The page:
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Top 25 Under 25: Top defensive prospect, Jared McIsaac, comes in at 14.

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Canada v Switzerland: Exhibition - 2019 IIHF World Junior Championship

Who is Jared McIsaac?

Position: Defense

Height/Weight: 6’1” / 192 lbs

Shoots: Left

Birthday: March 27, 2000 (19 years old)

Birthplace: Truro, NS, Canada

Draft: 2018 2nd round (#36 overall)

Stats

What do we like about him?

McIsaac was considered a steal, much like Joe Veleno, in the 2018 NHL Draft as many assumed the left-handed defenseman would have been taken in the 1st round. Scouts raved about almost all aspects of his game. His skating and puck-handling are his biggest assets, and that’s always good for guys on the blue line. He’s not afraid to carry the puck up ice to start rushes, or snap it tape-to-tape from the defensive zone. He took another major leap in the Q this past year, and if it weren’t for Halifax’s deep playoff run (and the opposite for Grand Rapids), McIsaac would have seen some time in the AHL playoffs. There’s a reason scouts, and the Red Wings, love him. His two-way ability and high ceiling provide the Wings with possibly their best defensive prospect in the organization.

What needs work?

McIsaac’s biggest problem right now is consistency and decision-making, although it was seemingly more of an issue before the draft. It doesn’t stem from a poor work ethic, more so just the fact he’s still so young and raw. Now some of those inconsistencies were put to rest last year as once again his points and +/- increased substantially (as it did the two years prior), but obviously the Red Wings aren’t going to bring in a guy unless they know he can play his best night in, night out. Looking back at WIIM’s pre-draft rankings in 2018, many of you didn’t even want to take a stab at McIsaac because of his decision-making and poor hockey IQ. Well I’m here to tell you that this past year McIsaac took a huge leap forward in his development that has everyone pleased. Another area that needs some work is his strength. At 6’1”/192, the size is there and so is his toughness, but he tends to get pushed around on the ice and this is only in the Q. He needs to get stronger, but that’s also the same for most of these young prospects.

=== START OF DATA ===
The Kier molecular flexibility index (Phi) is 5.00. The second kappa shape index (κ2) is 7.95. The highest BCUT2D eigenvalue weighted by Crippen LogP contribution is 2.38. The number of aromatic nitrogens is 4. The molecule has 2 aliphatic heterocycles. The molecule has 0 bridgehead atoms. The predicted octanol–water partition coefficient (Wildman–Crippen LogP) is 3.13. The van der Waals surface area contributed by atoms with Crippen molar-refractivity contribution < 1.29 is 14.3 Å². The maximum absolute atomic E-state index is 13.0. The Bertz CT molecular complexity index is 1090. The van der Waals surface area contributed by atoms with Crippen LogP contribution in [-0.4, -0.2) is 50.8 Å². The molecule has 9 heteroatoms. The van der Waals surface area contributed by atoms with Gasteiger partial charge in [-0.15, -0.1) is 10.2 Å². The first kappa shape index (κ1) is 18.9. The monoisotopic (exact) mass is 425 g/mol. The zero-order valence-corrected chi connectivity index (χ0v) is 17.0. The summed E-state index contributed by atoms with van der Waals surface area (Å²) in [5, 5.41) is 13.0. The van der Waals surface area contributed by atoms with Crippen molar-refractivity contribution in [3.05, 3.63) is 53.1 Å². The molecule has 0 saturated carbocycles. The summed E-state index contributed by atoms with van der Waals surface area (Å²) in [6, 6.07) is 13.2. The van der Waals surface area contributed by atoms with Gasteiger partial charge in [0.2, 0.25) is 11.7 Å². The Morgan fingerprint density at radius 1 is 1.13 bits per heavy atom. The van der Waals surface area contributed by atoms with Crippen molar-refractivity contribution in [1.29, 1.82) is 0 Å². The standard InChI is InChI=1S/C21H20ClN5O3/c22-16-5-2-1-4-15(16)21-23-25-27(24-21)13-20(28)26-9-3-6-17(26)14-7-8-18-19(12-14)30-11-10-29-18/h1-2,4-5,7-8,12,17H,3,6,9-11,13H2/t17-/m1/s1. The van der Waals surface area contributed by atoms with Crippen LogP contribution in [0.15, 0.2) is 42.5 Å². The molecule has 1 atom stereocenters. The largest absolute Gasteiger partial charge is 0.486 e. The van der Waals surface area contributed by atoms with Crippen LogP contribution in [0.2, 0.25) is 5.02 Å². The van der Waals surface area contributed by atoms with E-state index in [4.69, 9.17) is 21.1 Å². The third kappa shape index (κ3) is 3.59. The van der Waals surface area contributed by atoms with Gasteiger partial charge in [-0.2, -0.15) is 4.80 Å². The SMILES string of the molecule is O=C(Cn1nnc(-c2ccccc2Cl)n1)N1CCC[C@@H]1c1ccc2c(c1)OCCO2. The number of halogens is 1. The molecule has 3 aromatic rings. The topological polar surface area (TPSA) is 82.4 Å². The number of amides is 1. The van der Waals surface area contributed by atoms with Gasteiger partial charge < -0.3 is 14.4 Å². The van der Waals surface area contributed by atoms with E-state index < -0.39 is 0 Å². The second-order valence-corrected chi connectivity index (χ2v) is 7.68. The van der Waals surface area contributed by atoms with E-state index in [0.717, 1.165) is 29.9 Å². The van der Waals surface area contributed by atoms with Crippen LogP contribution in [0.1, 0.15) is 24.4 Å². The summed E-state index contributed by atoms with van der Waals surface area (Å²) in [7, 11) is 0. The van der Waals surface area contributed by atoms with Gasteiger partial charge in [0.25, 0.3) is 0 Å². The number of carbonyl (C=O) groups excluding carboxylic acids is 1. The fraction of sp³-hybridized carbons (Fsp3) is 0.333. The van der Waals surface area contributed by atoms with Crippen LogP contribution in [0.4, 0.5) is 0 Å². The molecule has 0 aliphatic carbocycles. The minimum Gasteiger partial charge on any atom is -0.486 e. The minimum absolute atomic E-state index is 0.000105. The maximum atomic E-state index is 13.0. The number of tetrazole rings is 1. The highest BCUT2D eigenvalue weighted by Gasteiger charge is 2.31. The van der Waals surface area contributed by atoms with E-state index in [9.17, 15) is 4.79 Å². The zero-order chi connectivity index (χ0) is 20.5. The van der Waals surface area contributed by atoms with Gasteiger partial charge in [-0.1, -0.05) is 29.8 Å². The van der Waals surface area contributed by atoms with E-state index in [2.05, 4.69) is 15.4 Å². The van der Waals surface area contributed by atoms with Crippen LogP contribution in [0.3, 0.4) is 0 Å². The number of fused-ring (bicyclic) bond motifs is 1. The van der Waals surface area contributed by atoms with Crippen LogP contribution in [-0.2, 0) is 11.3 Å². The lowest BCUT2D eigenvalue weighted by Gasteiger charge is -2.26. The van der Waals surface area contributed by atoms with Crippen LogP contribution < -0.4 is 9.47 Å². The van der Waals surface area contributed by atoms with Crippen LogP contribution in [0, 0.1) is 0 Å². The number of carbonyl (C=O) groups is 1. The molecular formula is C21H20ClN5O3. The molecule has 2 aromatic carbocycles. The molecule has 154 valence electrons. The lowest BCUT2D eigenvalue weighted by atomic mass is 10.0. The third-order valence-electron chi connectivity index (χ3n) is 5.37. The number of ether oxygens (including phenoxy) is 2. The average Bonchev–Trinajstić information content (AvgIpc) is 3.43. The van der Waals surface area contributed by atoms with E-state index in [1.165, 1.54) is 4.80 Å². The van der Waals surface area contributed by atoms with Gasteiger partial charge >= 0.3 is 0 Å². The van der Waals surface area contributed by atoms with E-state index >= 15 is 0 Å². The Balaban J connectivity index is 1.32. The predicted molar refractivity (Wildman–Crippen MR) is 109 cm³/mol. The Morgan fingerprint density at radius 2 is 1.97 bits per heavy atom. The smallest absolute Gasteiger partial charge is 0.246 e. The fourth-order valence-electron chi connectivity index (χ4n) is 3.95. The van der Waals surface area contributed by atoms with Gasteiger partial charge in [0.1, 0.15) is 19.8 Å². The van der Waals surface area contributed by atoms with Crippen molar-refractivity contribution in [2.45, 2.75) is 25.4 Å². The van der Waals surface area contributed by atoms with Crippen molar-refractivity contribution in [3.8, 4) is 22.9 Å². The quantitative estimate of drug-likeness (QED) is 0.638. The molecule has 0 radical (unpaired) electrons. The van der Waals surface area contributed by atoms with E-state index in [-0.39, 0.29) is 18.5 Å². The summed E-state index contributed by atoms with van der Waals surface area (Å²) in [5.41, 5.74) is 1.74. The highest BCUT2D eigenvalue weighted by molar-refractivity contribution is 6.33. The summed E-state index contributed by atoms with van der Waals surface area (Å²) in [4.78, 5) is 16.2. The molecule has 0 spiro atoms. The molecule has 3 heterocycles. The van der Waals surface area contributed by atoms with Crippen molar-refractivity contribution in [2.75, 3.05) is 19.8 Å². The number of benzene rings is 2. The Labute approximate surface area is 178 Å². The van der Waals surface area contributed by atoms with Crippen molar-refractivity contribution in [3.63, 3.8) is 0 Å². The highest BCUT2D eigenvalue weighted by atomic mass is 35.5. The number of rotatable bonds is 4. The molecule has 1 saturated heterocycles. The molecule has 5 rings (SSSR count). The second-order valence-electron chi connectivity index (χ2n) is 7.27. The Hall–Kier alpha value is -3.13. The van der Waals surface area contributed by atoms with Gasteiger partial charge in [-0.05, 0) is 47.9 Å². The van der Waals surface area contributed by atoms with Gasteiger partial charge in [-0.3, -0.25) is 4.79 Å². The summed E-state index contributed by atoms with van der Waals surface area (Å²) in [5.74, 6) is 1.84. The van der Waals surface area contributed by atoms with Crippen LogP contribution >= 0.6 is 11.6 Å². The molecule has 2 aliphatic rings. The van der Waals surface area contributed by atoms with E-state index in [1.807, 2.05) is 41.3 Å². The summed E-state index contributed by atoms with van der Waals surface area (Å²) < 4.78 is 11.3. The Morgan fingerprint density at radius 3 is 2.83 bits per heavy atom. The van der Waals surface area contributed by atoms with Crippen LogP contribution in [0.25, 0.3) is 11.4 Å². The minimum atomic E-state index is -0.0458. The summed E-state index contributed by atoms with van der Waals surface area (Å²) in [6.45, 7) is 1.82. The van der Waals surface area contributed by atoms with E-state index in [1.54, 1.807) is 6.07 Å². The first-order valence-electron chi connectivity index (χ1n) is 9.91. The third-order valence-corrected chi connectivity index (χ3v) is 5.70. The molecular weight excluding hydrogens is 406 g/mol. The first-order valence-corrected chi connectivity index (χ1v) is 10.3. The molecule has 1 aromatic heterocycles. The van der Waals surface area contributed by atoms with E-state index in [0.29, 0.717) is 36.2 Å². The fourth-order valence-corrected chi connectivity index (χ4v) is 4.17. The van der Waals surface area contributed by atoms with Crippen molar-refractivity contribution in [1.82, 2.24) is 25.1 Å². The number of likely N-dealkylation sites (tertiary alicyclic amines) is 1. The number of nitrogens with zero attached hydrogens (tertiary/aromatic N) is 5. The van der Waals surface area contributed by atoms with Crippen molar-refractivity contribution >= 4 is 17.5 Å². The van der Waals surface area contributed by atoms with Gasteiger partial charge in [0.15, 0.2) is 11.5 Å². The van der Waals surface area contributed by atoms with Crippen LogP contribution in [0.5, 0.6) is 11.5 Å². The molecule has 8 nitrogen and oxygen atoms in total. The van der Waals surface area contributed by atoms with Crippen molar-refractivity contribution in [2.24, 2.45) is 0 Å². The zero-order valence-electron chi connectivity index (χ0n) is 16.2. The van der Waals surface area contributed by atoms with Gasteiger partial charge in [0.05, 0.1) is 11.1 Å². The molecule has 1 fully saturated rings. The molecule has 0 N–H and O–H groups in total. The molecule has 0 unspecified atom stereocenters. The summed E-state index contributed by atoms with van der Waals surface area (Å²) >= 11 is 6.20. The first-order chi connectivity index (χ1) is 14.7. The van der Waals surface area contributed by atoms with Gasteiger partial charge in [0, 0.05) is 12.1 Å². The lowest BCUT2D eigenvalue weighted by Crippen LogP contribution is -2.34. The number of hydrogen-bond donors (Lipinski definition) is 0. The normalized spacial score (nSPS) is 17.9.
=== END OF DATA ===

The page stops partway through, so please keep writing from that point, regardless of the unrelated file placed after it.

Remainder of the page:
What’s next for him?

Unfortunately, back in June, it was announced that McIsaac would be sidelined for 5-6 months after having shoulder surgery. He ended up playing through the injury for half of last year, and still put up numbers might I add. The timeline is now skewed for McIsaac, who will be entering the 2nd year of his ELC. On one hand I could see him playing in Grand Rapids right away because that was the plan before Halifax made a run to the QMJHL Finals. However, depending on when he returns, I could see him staying in Halifax to finish off the year and get his legs back under him before going to Grand Rapids to start his pro career. Yes, the surgery sucks to hear, but outside of just possibly burning another year on his ELC, McIsaac’s road to the NHL is still well in tact and I plan to see him on the Red Wings early into the 2020-21 season.